In December 2004, 3 vulnerabilities in Windows NT (affecting Windows NT, 2000, 2003 and XP) were detected.
It therefore seems likely that a large number of exploits for these vulnerabilities will start to appear at the beginning of 2005. However, Russian virus writers and hackers are likely to start exploiting these vulnerabilities sometime in the middle of January, the delay being due to a large number of national holidays.
Email-Worm.Win32.Atak was active throughout December, with a new version appearing approximately every three days. The first two versions of this worm made their initial appearance in July this year, and December brought a total of 11 new versions.
Net-Worm.Perl.Santy, a worm which infected websites, caused a significant outbreak on 21st December. This worm exploited a vulnerability in phpBB, a popular application for creating sites. The vulnerability is present in versions lower than 2.0.11. The worm used a specially formulated Google search request, which would find sites running vulnerable versions of phpBB. The worm then sent a string which contained an exploit for the vulnerability to the sites in question. The server under attack, when processing the exploit, allowed the worm to penetrate the site and commences its propagation routine. Although it caused a serious outbreak, Santy didn't represent a direct threat to rank-and-file Internet users, as it didn't infect machines used to view compromised sites.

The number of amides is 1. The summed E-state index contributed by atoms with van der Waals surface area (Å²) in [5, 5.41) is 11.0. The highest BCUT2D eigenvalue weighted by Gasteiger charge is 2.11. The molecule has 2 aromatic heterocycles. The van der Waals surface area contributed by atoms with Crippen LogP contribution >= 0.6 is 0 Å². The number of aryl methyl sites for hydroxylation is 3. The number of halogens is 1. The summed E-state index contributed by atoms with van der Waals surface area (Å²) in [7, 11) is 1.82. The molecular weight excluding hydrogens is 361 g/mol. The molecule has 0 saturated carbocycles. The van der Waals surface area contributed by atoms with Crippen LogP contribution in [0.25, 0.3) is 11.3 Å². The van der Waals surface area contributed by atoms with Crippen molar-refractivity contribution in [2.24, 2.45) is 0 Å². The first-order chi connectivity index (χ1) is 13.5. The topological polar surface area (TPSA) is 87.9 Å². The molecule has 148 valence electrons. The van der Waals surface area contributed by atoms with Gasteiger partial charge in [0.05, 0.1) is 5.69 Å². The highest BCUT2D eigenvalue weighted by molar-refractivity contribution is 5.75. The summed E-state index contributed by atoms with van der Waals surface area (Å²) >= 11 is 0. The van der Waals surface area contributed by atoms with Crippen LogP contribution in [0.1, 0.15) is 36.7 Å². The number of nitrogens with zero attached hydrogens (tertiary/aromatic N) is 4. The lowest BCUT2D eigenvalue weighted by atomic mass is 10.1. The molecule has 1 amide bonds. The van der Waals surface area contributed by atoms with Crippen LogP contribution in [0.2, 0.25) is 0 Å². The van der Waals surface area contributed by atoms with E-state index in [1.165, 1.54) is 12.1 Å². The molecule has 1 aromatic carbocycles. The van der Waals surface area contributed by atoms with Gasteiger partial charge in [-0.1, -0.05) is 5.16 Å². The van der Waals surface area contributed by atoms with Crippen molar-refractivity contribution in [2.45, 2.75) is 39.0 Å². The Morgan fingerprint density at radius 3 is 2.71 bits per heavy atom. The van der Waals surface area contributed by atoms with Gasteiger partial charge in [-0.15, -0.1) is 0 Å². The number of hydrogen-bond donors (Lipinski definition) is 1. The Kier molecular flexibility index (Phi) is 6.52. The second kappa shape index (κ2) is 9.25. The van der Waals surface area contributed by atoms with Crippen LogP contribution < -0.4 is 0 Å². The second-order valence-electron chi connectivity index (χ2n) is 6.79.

Email-Worm.MyDoom came in a special holiday edition; infected messages contained the text 'Mery Chrismas & Happy New Year! 2005 will be the beginning!' or 'Happy New year and wish you good luck on next year!'. There was other Christmas presents in the form of the latest Zafi variant, Zafi.d, and a large number of email worms written in Visual Basic.
A large number of new versions of Trojan-PSW.Win32.LdPinch, Backdoor.Win32.SdBot, and Backdoor.Win32Rbot were also detected. The versions generally differed from each other only in the way the executable files were encrypted.
The majority of December's malicious programs were written in order to gain information, or control over a remote machine. December's most widespread malicious programs were as follows:
It seems likely that January won't differ much from December in terms of malware evolution. December's trends won't change significantly in January. Additionally, as predicted last month, the number of phishing attacks continues to rise, another trend which looks sent to continue.